Procedural memory and emotional attachment in Alzheimer disease: implications for meaningful and engaging activities.

Academic Article


  • With an increasing number of older adults being diagnosed with Alzheimer disease, the need to find meaningful and enjoyable activities in which they can successfully engage is important for providing good quality of life while preventing behavioral difficulties that often accompany this diagnosis. Dementia-related neuropsychological impairments hinder engagement in a variety of enjoyable activities. For many older adults with Alzheimer disease who have been involved in a religious tradition, well-rehearsed rituals and emotionally salient behaviors can be employed well into the later stages of this disease. An approach called procedural and emotional religious activity therapy, or PERAT, can provide enjoyable and meaningful activities that may reduce agitation and increase quality of life for patients as well as for caregivers. Knowledge about the neuropsychology of procedural and emotional memory is needed to understand how PERAT works.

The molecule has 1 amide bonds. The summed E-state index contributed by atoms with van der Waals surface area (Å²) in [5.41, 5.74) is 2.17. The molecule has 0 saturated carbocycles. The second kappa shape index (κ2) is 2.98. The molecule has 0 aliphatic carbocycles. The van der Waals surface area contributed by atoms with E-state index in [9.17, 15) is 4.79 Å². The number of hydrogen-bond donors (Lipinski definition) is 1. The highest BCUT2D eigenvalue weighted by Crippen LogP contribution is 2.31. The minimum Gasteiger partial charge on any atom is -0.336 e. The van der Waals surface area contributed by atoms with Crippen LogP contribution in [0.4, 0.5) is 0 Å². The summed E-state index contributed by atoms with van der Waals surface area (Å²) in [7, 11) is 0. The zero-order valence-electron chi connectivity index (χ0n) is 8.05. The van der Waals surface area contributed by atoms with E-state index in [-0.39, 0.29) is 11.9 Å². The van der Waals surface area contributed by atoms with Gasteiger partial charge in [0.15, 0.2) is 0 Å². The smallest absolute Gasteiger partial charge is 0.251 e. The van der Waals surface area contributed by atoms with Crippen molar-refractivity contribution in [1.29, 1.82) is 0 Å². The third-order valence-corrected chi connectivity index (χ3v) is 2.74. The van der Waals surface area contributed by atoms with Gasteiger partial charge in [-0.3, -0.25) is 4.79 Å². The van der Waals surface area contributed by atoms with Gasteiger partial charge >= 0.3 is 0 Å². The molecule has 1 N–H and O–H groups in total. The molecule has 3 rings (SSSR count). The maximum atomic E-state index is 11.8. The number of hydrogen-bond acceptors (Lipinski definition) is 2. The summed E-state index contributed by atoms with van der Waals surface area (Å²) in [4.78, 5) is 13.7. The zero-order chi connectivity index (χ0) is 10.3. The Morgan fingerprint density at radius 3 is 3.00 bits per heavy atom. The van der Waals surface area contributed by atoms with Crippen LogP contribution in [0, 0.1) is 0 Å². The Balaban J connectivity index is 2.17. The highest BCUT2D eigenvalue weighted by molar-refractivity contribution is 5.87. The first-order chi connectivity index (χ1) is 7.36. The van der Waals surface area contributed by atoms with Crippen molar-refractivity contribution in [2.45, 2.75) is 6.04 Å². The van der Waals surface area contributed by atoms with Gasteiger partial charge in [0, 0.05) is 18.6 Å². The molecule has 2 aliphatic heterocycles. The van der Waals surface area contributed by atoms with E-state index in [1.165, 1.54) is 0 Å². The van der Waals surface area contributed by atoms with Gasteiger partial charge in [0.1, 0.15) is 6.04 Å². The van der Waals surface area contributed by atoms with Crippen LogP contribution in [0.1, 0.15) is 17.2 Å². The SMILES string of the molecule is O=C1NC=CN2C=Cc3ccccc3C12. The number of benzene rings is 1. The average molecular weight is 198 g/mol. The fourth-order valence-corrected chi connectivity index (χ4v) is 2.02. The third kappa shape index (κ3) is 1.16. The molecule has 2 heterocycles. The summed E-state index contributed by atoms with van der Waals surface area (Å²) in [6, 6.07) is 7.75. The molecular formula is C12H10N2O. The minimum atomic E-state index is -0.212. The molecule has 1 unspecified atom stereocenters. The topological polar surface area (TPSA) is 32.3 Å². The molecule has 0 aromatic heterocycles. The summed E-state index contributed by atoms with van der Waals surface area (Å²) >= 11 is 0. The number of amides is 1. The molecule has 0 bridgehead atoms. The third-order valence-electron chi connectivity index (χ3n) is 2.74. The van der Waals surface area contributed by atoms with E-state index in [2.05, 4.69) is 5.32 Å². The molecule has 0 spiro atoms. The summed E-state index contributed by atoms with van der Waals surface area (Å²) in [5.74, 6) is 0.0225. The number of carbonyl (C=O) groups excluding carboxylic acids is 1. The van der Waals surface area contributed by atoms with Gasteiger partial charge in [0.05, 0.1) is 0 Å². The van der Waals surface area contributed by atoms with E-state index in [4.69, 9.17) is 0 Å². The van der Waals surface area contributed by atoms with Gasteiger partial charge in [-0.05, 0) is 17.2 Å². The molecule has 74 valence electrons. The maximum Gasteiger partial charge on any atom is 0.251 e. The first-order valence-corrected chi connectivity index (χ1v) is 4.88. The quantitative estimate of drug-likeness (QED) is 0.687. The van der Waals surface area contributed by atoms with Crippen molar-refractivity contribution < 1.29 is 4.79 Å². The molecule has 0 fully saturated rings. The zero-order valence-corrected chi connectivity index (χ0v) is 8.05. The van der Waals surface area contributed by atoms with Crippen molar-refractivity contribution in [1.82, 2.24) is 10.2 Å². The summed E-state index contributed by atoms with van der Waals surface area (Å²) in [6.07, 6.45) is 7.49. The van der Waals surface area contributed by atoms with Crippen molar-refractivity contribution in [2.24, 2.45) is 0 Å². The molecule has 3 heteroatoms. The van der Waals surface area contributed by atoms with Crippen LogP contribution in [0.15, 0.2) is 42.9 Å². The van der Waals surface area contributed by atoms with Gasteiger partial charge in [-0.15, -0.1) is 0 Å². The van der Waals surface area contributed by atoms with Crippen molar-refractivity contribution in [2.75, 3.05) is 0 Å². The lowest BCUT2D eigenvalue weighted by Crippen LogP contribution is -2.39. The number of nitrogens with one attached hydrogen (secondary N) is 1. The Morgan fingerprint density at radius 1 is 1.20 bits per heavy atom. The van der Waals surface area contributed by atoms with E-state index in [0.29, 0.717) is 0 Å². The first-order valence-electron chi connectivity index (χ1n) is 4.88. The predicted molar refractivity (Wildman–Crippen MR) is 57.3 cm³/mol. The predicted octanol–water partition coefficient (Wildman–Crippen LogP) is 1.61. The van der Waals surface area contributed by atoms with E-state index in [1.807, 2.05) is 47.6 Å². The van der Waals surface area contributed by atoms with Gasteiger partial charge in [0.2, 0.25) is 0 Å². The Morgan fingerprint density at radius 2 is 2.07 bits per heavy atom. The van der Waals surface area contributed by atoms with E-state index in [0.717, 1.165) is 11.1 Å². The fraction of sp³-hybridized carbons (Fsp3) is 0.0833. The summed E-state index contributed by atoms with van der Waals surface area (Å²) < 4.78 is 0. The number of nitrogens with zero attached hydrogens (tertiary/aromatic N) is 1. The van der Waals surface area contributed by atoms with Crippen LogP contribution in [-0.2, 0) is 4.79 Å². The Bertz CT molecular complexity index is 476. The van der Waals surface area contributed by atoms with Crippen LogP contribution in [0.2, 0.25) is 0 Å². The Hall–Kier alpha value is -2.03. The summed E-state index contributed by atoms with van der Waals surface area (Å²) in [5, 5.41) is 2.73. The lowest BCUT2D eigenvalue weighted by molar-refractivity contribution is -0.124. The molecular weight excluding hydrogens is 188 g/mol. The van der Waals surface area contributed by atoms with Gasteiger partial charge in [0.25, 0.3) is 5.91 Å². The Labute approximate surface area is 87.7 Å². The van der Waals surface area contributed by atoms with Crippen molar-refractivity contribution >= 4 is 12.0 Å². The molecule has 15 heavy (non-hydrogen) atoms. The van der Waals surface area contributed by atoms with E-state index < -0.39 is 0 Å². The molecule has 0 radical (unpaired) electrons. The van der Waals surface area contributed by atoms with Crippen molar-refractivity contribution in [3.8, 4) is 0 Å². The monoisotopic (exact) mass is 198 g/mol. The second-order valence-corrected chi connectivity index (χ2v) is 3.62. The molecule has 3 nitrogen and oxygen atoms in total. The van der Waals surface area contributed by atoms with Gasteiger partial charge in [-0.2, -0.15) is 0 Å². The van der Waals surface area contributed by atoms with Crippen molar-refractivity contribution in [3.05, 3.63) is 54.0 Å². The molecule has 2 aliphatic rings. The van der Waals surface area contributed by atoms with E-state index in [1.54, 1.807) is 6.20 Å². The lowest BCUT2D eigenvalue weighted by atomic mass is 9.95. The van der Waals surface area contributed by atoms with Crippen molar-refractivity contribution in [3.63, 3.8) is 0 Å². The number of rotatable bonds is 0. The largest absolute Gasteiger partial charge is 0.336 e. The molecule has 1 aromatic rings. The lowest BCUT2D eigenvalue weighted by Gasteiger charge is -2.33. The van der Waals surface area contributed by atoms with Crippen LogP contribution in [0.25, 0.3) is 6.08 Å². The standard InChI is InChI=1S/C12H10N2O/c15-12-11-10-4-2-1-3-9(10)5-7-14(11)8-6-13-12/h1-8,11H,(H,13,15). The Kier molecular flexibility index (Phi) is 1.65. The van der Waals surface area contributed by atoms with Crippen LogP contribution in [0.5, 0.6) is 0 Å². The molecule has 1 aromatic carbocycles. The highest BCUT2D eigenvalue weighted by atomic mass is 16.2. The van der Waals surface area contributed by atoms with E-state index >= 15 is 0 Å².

• Published In


  • Activities of Daily Living, Adaptation, Psychological, Alzheimer Disease, Ceremonial Behavior, Disease Progression, Geriatric Nursing, Health Services Needs and Demand, Humans, Leisure Activities, Memory Disorders, Neuropsychology, Nursing Assessment, Object Attachment, Psychomotor Agitation, Quality of Life, Religion and Psychology, Severity of Illness Index, Spirituality
  • Author List

  • Vance DE; Moore BS; Farr KF; Struzick T
  • Start Page

  • 96
  • End Page

  • 102
  • Volume

  • 40
  • Issue

  • 2